Norwegian 101: Crafting 101 (Håndverk 101)

Photo courtesy of Heidi Håvan Grosch

Photo courtesy of Heidi Håvan Grosch

Heidi Håvan Grosch
Sparbu, Norway

Many non-Norwegians would like to try using (vil gjerne prøve å bruke) Norwegian knitting (strikking), crocheting (hekling), or sewing patterns (symønstre), but have no idea (har ingen anelse) what the words mean (hva ordene betyr). Although (selv om) I have knitted, I don’t really like it (liker ikke det); apologies (unnskyldninger) to all you knitters out there. I have started (jeg har begynt) crocheting again after twenty years (etter tjue år), but to date (men opp til nå) can make only a simple hat (enkel lue); I do however sew. This crafting 101 primer is therefore not an article (ikke en artikkel) about how to knit, crochet, or sew. Instead (i stedet), it will hopefully give you a start (gi deg en start) in how some basic (grunnleggende) crafting words translate (oversetter) from English to Norwegian (fra engelsk til norsk), written with help from my crafting gurus, Mette and Inger-Marie.

Knitting patterns (strikkeoppskrifter), and crafting in general, go in trends (går i bølge). The Marius sweater (Marius genser) is one example (ett eksempel). It was popular (populært) about 30 years ago (ca. 30 år siden), and now appears everywhere (overalt) on almost everything (på nesten alt)! Mette called this type of sweater a kofte, a word I had never heard before (aldri hadde hørt før). This is an old Norwegian word (et gammelt norsk ord) meaning (som betyr) a knitted jacket as opposed to (i motsetning til) a cardigan which is knitted with finer yarn (finere garn) and opens at the front, or a pullover sweater (or jumper in British English).

Crocheting has also come back in fashion over here, as has sewing. With the arrival of (med ankomsten av) jersey fabric (jersey stoff) in Norway, young mothers (unge mødre) are jumping at the chance to make unique (unike) clothes (klær) for their young ones (til sine unger). This fabric is easy to sew (lett å sy), stretches (strekker), and works well for beginners (for nybegynnere). Fabric in general is expensive (dyrt) in Norway, and buying it mail order is hampered by the kr 350 price limit that includes the postage; after that you pay customs (toll). It is also popular to try and sell (å prøve å selge) what you sew, knit, or crochet. Many are tired of looking like everyone else (lei av å se ut som alle andre) so redesign, remaking old clothes into something new, is also popular here.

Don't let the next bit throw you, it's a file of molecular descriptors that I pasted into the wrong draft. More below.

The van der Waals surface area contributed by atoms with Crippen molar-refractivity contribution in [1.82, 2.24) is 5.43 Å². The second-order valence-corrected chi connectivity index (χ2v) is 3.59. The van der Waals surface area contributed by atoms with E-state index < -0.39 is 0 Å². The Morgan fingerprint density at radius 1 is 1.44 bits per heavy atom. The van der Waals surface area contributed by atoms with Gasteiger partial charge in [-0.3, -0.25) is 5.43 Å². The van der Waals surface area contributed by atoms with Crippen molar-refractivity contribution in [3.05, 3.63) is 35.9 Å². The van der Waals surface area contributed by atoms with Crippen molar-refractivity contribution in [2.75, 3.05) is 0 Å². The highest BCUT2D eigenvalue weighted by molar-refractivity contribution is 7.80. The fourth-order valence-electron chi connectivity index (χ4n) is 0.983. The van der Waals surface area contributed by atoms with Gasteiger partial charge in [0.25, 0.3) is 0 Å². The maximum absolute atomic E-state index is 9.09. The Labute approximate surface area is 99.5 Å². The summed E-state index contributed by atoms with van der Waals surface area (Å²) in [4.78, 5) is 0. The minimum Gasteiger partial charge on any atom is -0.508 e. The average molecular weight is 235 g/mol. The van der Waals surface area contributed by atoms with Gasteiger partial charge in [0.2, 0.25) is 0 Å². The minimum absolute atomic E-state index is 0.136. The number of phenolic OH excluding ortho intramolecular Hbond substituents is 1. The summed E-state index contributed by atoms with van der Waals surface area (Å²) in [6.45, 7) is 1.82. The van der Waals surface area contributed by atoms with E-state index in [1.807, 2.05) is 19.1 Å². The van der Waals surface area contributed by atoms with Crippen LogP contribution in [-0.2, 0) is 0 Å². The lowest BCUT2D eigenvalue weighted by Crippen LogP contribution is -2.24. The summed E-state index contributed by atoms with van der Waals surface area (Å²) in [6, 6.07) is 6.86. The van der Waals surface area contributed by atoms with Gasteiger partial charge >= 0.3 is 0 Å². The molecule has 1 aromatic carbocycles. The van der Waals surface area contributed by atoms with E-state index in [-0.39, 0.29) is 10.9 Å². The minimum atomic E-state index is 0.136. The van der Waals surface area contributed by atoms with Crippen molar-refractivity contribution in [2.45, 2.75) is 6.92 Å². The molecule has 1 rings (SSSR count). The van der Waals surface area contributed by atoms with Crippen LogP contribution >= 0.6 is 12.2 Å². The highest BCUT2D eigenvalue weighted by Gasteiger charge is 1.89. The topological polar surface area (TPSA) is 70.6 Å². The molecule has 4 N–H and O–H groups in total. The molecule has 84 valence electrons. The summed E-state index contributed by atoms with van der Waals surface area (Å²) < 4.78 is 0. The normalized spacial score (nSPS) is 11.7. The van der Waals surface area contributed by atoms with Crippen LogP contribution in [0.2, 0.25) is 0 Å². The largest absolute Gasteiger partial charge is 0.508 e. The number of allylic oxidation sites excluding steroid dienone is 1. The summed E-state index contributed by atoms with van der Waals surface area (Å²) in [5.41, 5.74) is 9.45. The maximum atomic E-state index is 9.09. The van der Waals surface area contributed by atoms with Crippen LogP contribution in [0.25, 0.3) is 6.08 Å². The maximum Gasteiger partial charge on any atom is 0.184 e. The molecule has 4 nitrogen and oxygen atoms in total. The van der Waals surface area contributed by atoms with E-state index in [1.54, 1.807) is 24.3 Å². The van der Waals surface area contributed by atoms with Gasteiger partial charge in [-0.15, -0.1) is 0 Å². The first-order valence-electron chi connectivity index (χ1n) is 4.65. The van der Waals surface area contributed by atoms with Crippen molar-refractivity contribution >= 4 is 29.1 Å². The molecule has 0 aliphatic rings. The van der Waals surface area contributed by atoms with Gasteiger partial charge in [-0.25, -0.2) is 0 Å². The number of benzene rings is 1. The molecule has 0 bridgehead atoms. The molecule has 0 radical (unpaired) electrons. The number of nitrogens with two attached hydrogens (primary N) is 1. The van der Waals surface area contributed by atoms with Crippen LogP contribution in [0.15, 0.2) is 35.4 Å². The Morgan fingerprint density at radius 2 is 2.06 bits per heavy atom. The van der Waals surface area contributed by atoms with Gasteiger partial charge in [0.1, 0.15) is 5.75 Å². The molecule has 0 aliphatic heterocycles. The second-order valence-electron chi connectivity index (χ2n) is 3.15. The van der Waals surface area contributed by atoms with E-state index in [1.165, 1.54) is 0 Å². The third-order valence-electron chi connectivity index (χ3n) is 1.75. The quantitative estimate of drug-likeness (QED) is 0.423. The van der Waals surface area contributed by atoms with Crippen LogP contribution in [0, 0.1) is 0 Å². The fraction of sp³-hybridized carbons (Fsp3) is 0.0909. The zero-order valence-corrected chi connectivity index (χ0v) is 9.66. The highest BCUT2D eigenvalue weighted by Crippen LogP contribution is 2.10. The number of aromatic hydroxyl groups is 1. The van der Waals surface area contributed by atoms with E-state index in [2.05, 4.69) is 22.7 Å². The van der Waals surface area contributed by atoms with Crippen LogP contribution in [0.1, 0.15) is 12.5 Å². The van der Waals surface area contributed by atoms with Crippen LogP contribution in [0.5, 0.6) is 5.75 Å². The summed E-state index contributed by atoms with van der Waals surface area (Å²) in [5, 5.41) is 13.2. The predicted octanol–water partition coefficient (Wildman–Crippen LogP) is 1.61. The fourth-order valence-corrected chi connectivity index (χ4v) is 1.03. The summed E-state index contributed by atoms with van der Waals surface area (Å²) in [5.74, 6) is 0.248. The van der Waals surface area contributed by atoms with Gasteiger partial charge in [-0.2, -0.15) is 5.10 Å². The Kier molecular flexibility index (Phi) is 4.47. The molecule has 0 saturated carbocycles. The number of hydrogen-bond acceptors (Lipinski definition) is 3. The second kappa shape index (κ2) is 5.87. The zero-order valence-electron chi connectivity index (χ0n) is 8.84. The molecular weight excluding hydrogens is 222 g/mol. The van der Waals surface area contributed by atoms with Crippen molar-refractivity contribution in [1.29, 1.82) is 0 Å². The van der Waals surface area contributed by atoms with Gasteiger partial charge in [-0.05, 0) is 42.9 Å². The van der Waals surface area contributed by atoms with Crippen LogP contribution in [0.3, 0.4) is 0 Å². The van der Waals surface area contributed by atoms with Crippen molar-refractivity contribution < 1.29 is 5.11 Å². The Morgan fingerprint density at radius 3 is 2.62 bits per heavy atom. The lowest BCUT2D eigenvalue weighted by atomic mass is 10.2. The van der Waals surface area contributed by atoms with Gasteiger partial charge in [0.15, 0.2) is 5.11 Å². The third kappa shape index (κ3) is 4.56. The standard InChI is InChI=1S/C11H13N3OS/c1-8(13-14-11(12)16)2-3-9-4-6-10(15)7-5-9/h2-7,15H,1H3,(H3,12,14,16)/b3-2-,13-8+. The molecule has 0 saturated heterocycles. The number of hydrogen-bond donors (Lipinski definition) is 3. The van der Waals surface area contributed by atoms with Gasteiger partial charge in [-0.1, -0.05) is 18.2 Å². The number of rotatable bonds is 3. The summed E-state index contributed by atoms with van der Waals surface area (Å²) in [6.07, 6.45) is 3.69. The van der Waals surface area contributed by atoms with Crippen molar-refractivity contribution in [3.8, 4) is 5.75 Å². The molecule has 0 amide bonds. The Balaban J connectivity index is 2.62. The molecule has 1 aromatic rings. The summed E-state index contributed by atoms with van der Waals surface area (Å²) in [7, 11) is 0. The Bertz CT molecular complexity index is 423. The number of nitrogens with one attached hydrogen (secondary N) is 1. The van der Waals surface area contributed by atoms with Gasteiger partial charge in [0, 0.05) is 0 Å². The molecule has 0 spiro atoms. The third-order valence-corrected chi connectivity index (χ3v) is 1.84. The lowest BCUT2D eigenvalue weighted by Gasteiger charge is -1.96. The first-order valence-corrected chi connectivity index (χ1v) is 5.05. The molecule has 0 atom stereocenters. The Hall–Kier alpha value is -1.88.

A Norwegian 101 Beginning Dictionary (in alphabetical order):
Alter — tilpasse
Approximate — cirka (ca)
Backstitch — attersting
Ball of yarn — nøste
Baste — tråkle sammen
Begin — Begynnelse/begynn (Beg)
Bolt of fabric — stoff rulle
Button — knapp
Cast — kast
Cast on — legge opp
Chain stitch (ch) — luftmaske (Lm)
Chalk — kritt
Cotton — bomull
Cover stitch — ad pynt
Crochet hook — heklenål
Crochet stitch — heklet maske
Cut out — klipper ut
Darn — å stoppe sokke (my friend added “that is its own craftform!” — “Det er nesten en kunstverk i seg selv”)
Dart — innsnitt stikk
Double crochet (dc) — fastmaske (Fm)
Double crochet stitch (dc) — dobbeltstav (Dst)
Double point needles — strømpepinner
Draw through a loop — dra garnet gjennom løkken
Embroidery — broderi
Fabric — stoff
Half double crochet (hdc) — halvstav
Hem — fald
Interfacing — vliselin
Knit — rett
Lining — fôr
Patchwork — lappeteknikk
Presser foot — trykkfot
Purl — vrang
Round(s) — rund(er) / omgang (Rnd)
Row(s) — rad(er) (Rd)
Sewing machine — symaskin
Single crochet (sc) — fastmaske (fm)
Skein — hespe
Slip stitch (sl st) — kjedemaske
Stitch length – stingbredde
Tension / gauge — strike / fasthet
Thread — tråd
Together — sammen (Sm) / felling
Wool — ull
Yarn — garn
Zig-Zag — sikk sakk

If you have any terms to add to this list (or anything I have not written correctly), please feel free to contact me at: (put “crafting terms” in the subject line).

• This Norwegian website,, has a nice chart comparing abbreviations for Norwegian, American, and British crocheting.

• Dictionary of terms in many languages:

• This website,, has a comprehensive list of knitting terms in Norwegian and English and was suggested by one of our readers.

This article originally appeared in the Oct. 23, 2015, issue of the Norwegian American Weekly.

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